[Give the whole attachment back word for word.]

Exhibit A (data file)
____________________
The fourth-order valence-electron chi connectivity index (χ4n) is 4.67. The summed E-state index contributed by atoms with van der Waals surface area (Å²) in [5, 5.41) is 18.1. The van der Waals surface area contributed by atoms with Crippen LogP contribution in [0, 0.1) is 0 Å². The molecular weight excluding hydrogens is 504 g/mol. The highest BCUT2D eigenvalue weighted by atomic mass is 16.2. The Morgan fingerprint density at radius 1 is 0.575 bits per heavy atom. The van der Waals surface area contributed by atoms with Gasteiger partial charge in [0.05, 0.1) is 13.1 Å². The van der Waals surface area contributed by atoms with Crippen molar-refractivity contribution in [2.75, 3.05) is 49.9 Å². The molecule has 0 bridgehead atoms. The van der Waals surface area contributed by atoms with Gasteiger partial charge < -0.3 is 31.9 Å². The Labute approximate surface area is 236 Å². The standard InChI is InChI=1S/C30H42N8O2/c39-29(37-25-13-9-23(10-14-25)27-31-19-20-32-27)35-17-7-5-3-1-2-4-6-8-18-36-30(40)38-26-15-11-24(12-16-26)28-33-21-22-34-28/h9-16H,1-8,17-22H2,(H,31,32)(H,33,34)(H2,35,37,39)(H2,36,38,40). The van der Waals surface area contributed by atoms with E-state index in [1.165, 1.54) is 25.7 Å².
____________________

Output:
The fourth-order valence-electron chi connectivity index (χ4n) is 4.67. The summed E-state index contributed by atoms with van der Waals surface area (Å²) in [5, 5.41) is 18.1. The van der Waals surface area contributed by atoms with Crippen LogP contribution in [0, 0.1) is 0 Å². The molecular weight excluding hydrogens is 504 g/mol. The highest BCUT2D eigenvalue weighted by atomic mass is 16.2. The Morgan fingerprint density at radius 1 is 0.575 bits per heavy atom. The van der Waals surface area contributed by atoms with Gasteiger partial charge in [0.05, 0.1) is 13.1 Å². The van der Waals surface area contributed by atoms with Crippen molar-refractivity contribution in [2.75, 3.05) is 49.9 Å². The molecule has 0 bridgehead atoms. The van der Waals surface area contributed by atoms with Gasteiger partial charge < -0.3 is 31.9 Å². The Labute approximate surface area is 236 Å². The standard InChI is InChI=1S/C30H42N8O2/c39-29(37-25-13-9-23(10-14-25)27-31-19-20-32-27)35-17-7-5-3-1-2-4-6-8-18-36-30(40)38-26-15-11-24(12-16-26)28-33-21-22-34-28/h9-16H,1-8,17-22H2,(H,31,32)(H,33,34)(H2,35,37,39)(H2,36,38,40). The van der Waals surface area contributed by atoms with E-state index in [1.165, 1.54) is 25.7 Å².